GEORGIA v. SOUTH CAROLINA

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Case Basics
Docket No. 
74 ORIG
Plaintiff 
State of Georgia
Defendant 
State of South Carolina
Advocates
(on behalf of the Plaintiff)
(on behalf of the Respondent)
Term:
Facts of the Case 

The Charter of the Colony of Georgia described the Savannah River as its border with South Carolina. The Treaty of Beaufort (Treaty) further refined this boundary, which has since been disputed several times. This case was the third case since the Treaty that disputed this boundary. A Special Master was appointed to help resolve the dispute and filed two reports on the issue. This case was brought before the Supreme Court after Georgia and South Carolina filed disputes with the Special Master’s reports .

Question 

What is the proper boundary between Georgia and South Carolina?

Conclusion 
Decision: 9 votes for Georgia, 0 vote(s) against
Legal provision:

Split Vote

Split Vote

Split Vote

Split Vote

Justice Harry A. Blackmun delivered the majority opinion. The Court agreed with the portion of the Special Master’s report that held that the disputed Barnwell islands (Hog Island, Long Island, and Barnwell Island No. 3) rightfully belonged to South Carolina because of South Carolina’s history of taxing, policing, and prosecuting activities on those islands. The Court also held that the islands that emerged after the Treaty of Beaufort (Treaty) had no effect on the boundary line between the two states. These islands were granted to whichever state held the side of the existing boundary on which they fell. The Court ruled in favor of the Special Master’s conclusion regarding the location of the mouth of the Savannah River and overruled Georgia’s exception that would have granted that state possession of Oyster Bed Island. Additionally, the Court ruled in favor of Georgia’s objection to the “right angle principle” that the Special Master used to determine the boundary when there was an island that would alter the assumed border from the middle of the river. The Court also found that the Special Master correctly gave Denwill, Horseshoe Shoal, and the entirety of Bird Island to Georgia. Finally, the Court approved the Special Master’s recommendation regarding the lateral seaward boundary.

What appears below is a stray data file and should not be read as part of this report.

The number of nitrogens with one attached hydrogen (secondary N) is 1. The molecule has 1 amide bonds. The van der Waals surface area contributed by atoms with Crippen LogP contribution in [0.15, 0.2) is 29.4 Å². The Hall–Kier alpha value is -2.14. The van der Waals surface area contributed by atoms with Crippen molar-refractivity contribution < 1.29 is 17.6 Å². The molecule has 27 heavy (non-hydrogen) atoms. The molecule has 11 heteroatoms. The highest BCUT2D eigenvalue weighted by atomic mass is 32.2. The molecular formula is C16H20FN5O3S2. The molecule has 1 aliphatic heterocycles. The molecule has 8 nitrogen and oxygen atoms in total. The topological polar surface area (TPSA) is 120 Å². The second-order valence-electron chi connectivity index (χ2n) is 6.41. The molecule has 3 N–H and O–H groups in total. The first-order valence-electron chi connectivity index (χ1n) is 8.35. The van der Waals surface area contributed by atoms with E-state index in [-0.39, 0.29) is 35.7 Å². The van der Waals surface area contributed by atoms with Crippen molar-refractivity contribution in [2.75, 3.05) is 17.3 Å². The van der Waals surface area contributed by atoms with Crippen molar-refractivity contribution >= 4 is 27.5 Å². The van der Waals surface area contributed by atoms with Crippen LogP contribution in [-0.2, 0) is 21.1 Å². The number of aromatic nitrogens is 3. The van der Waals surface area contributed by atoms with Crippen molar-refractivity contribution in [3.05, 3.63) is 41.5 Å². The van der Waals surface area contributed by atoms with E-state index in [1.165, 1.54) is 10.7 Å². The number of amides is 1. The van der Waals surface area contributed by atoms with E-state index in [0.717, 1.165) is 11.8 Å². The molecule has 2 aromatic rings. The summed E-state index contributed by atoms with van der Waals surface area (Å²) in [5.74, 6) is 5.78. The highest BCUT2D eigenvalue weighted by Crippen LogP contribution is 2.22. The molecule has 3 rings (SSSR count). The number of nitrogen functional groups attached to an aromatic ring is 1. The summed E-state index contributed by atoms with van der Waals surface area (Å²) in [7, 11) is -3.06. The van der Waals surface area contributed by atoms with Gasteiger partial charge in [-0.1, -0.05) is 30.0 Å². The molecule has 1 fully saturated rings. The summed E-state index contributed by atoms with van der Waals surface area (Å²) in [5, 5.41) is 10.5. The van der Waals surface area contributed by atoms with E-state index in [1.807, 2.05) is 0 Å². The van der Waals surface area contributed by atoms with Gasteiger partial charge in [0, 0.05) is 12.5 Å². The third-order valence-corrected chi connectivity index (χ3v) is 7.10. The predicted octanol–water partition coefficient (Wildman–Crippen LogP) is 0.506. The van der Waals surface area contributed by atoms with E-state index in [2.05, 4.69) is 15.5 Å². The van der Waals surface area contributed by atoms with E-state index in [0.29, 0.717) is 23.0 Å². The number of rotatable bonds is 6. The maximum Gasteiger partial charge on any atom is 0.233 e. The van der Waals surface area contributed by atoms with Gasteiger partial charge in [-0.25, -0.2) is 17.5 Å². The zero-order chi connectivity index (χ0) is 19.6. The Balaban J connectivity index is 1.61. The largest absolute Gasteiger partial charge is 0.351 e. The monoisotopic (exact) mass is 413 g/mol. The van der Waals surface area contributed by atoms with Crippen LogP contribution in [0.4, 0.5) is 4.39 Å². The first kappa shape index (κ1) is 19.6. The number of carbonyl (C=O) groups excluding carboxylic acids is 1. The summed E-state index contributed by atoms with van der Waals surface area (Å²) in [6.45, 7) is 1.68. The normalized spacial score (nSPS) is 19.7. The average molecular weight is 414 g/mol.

Justice White wrote an opinion dissenting in part in which he argued that the Special Master’s use of the “right angle principle” was a reasonable approach that was consistent with the Court’s prior decisions. Justice Stevens wrote a separate opinion dissenting in part in which he argued that precedent favored South Carolina’s exception to the lateral seaward boundary. In his separate opinion dissenting in part, Justice Scalia wrote that the facts do not support the Court’s decision to award Denwill and Horseshoe Shoal to Georgia. Justice Kennedy also wrote a separate opinion dissenting in part in which he argued that every new island that is created by natural forces should belong to Georgia unless it has been specifically granted to South Carolina.

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GEORGIA v. SOUTH CAROLINA. The Oyez Project at IIT Chicago-Kent College of Law. 26 August 2015. <http://www.oyez.org/cases/1980-1989/1989/1989_74_orig>.
GEORGIA v. SOUTH CAROLINA, The Oyez Project at IIT Chicago-Kent College of Law, http://www.oyez.org/cases/1980-1989/1989/1989_74_orig (last visited August 26, 2015).
"GEORGIA v. SOUTH CAROLINA," The Oyez Project at IIT Chicago-Kent College of Law, accessed August 26, 2015, http://www.oyez.org/cases/1980-1989/1989/1989_74_orig.